International Tax Review is part of the Delinian Group, Delinian Limited, 4 Bouverie Street, London, EC4Y 8AX, Registered in England & Wales, Company number 00954730
Copyright © Delinian Limited and its affiliated companies 2023

Accessibility | Terms of Use | Privacy Policy | Modern Slavery Statement

Portugal: Ruling on toll manufacturing and distribution activities and permanent establishment


Tiago Cassiano Neves

Dinis Tracana

The Portuguese tax authorities (PTA) issued a ruling on July 21 2017 that has the novelty of providing for the first time some guidance on the interpretation of the permanent establishment (PE) concept for corporate income tax (CIT) proposes in the framework of some operating models. The following is a brief summary of the facts and conclusions underpinning this ruling.

A non-resident company (jurisdiction not identified) without physical presence in Portugal that is engaged in manufacturing and distributing several products within the EU market inquired the PTA on whether the activities taking place in Portugal would give rise to a local PE, namely:

  • Manufacturing of products through toll manufacturing contracts with non-related Portuguese resident companies – non-resident company provided raw materials for the local Portuguese manufacturing services while maintaining ownership of the goods. Portuguese manufacturers would be responsible for product quality and bear the product defect risk but were subject to detailed instructions regarding the production schedule. All Portuguese manufacturers (except one single manufacturer) were not exclusively engaged with the non-resident company; and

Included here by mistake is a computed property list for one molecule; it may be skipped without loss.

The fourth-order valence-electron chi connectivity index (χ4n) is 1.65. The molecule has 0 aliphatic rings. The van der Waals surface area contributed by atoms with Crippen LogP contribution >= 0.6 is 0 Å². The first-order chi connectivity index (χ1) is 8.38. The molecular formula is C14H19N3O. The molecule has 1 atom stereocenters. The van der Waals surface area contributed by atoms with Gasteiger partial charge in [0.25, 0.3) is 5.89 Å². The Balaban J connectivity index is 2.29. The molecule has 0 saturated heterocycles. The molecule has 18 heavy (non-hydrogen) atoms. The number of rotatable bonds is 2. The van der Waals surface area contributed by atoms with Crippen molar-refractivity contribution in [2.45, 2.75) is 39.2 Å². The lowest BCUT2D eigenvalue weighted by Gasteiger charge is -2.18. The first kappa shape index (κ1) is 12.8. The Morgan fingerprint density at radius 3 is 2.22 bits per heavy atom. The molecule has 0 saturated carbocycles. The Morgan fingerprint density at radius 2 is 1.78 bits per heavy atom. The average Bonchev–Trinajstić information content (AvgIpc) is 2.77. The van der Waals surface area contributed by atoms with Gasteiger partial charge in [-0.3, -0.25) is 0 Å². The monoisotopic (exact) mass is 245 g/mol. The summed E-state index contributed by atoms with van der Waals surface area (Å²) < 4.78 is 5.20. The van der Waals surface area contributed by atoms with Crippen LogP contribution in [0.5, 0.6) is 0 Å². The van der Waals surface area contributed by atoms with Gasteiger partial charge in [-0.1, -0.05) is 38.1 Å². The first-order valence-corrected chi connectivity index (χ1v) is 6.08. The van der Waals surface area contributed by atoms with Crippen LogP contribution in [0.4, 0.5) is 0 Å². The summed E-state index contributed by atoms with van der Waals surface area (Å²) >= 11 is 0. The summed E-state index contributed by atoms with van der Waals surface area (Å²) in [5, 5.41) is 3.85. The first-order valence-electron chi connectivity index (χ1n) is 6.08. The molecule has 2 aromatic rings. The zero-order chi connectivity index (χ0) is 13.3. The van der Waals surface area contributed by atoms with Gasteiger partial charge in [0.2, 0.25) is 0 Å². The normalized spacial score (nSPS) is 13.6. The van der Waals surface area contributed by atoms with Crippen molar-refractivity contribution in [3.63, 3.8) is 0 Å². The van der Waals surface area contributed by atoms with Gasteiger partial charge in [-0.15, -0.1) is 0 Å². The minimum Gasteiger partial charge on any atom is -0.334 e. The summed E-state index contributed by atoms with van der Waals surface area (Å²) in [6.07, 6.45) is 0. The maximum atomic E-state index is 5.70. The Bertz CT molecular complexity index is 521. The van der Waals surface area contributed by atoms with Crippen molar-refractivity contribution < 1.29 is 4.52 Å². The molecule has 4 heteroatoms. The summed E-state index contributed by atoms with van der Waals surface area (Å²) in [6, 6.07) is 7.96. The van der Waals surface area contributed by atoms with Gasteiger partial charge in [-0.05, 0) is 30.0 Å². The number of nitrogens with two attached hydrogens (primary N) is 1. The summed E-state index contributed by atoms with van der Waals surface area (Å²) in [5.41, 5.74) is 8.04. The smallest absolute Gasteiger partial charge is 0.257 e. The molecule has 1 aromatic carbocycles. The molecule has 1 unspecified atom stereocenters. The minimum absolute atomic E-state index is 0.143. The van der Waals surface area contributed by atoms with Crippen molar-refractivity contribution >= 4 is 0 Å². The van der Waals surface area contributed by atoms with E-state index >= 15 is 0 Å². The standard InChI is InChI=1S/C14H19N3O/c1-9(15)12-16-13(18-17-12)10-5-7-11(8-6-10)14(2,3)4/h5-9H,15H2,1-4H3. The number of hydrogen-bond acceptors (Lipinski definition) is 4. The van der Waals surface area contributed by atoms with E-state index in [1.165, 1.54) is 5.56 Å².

• Distribution of products via outsourcing of logistics, warehousing and distribution services to a non-related Portuguese resident company – Portuguese distributor rendered storage and delivery services of finished goods to customers without acquiring ownership of the products. The non-resident entity would control the logistic process through a storage management system. The Portuguese distributor would not bear inventory risk, product quality risk, supplier selection risk or freight provider selection risk.

The PTA concluded on the ruling that neither the toll manufacturing process nor the distribution activity gave rise to a PE in Portugal for the non-resident entity.

From the outset the PTA ruled that the manufacturing and distribution activities outsourced to Portuguese service providers did not imply that the fixed place of business was available and therefore concluded that no fixed PE of the non-resident entity may be deemed to exist in Portugal.

For the purposes of analysing the existence of an agency PE, the PTA started by analysing the legal dependence of the Portuguese service providers. On this point, the PTA considered that despite indications of strong legal dependence one may not argue that this is an "absolute dependence" since Portuguese companies were not subject to a general control, were able to carry out legal acts in its own name and maintain the right to decide the manner in which the work should be carried out (including the choice of employees).